# Constructing a 3-regular graph with no 3-cycles

I have a question that is as follows:

For each integer $n \geq 3$, construct a 3-regular graph on $2n$ vertices such that $G_n$ does not have any 3-cycles.

Here is what I have:

I have $2n$ vertices numbered $1, 2, \ldots, 2n$, and a vertex $k$ connected to $k-1$, $k+1$, and $k+n$. (All three numbers are interpreted $\mod 2n$, so for instance given $n=5$, we would have edges 1-2, 2-3, 3-4, ..., 9-0, 0-1, and 1-6, 2-7, 3-8, 4-9, 5-0).

Now, to conclude my argument, how can I verify that there exist no 3-cycles in this graph?

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You have $2n$ vertices numbered $1,2,\dots,n$ --- do you mean $1,2,\dots,2n$? – Gerry Myerson Mar 13 '13 at 3:47
Oops, yes, my bad! – user41419 Mar 13 '13 at 3:48

What you have described is an example of a circulant graph, and your method will pan out (as per Ross Millikan's answer).

I'd also like to add that there's examples that are not only $3$-cycle free, but have no odd length cycles (i.e., they're bipartite graphs).

If we label the vertices $\{u_0,u_1,\ldots,u_{n-1}\} \cup \{v_0,v_1,\ldots,v_{n-1}\}$ and add an edge from each $u_i$ to $v_i$, $v_{i+1}$ and $v_{i+2}$ (with indices modulo $n$), then we obtain a $3$-regular bipartite graph. (The vertex $v_i$ is adjacent to $u_i$, $u_{i-1}$ and $u_{i-2}$, so it is indeed $3$-regular.)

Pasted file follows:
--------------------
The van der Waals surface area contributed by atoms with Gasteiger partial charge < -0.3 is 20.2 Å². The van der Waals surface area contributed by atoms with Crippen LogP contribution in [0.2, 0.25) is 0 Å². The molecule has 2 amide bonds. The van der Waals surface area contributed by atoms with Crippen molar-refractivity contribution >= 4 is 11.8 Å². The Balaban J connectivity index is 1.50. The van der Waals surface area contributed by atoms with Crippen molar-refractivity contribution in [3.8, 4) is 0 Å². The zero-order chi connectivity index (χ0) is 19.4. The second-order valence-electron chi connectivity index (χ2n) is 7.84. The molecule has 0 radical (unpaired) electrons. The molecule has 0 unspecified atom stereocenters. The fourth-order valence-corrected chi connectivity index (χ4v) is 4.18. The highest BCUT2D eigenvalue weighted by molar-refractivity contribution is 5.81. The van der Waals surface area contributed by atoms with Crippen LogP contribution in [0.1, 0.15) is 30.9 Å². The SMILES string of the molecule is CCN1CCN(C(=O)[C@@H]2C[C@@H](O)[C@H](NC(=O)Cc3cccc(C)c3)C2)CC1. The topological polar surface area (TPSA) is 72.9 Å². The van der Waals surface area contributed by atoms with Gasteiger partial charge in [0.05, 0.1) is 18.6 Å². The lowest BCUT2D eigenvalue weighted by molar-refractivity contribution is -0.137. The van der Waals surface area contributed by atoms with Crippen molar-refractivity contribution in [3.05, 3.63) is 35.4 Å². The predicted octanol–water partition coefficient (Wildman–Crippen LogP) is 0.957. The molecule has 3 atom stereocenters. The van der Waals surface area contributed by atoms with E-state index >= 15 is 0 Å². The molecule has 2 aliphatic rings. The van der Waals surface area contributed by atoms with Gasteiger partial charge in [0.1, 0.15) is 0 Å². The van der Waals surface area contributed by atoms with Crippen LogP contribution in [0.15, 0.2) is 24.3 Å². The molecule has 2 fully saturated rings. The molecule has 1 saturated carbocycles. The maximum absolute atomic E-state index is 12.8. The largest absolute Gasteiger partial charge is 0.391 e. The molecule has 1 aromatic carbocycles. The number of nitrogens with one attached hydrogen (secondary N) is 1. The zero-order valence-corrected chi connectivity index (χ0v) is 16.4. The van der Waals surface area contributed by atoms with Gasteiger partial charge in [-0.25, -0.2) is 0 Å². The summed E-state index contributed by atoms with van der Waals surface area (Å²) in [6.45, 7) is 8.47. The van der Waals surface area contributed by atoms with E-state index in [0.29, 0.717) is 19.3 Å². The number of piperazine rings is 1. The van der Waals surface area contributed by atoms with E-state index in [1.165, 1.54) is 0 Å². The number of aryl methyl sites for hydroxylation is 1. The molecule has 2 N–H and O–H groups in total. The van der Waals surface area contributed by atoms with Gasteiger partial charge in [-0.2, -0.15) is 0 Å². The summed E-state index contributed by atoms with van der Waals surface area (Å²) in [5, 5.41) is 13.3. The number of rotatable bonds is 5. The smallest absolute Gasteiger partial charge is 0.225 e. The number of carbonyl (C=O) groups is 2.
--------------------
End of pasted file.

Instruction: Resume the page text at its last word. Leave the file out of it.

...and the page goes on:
An example when $n=5$ is given below:

The $2n$-vertex circulant graph examples will have $(n+1)$-cycles, and $n+1$ might be an odd number. For example, when $n=4$ we have a $5$-cycle illustrated below:

There's also another "cheats" way to answer the question. Since the question doesn't specify that the graphs be connected, we can find examples $G_3,G_4,G_5$ for $n=3,4,5$, respectively, then we obtain examples in all cases by taking:

• An arbitrary number of disconnected copies of $G_3$,

• The graph $G_4$ together with an arbitrary number of disconnected copies of $G_3$, and

• The graph $G_5$ together with an arbitrary number of disconnected copies of $G_3$.

Here's a $3$-regular graph on $18$ vertices with no $3$-cycles made from $3$ disconnected copies of $K_{3,3}$:

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If $k$ is part of a 3-cycle you must have an edge between two vertices that $k$ is connected to. So there would have to be and edge between two of $k-1, k+1, k+n$. Clearly there is no edge between $k-1, k+1$. Can there be an edge between $k+n$ and $k \pm 1$?.

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No, there cannot, but I'm having trouble writing this "formally". Do I simply write that this is because $k+1$, say, would only have edges between $k$, $k+2$, and $k+(n+1)$, and so $k+n$ is not included? – user41419 Mar 13 '13 at 3:58
@user41419: that depends on what your audience thinks is acceptable. One could worry that if $n$ is too small you might have (say) $k+2=k+n-1$ since $n=3$ is allowed or because your addition is modulo $n$ you might wrap around. Once you eliminate these you are home. – Ross Millikan Mar 13 '13 at 4:04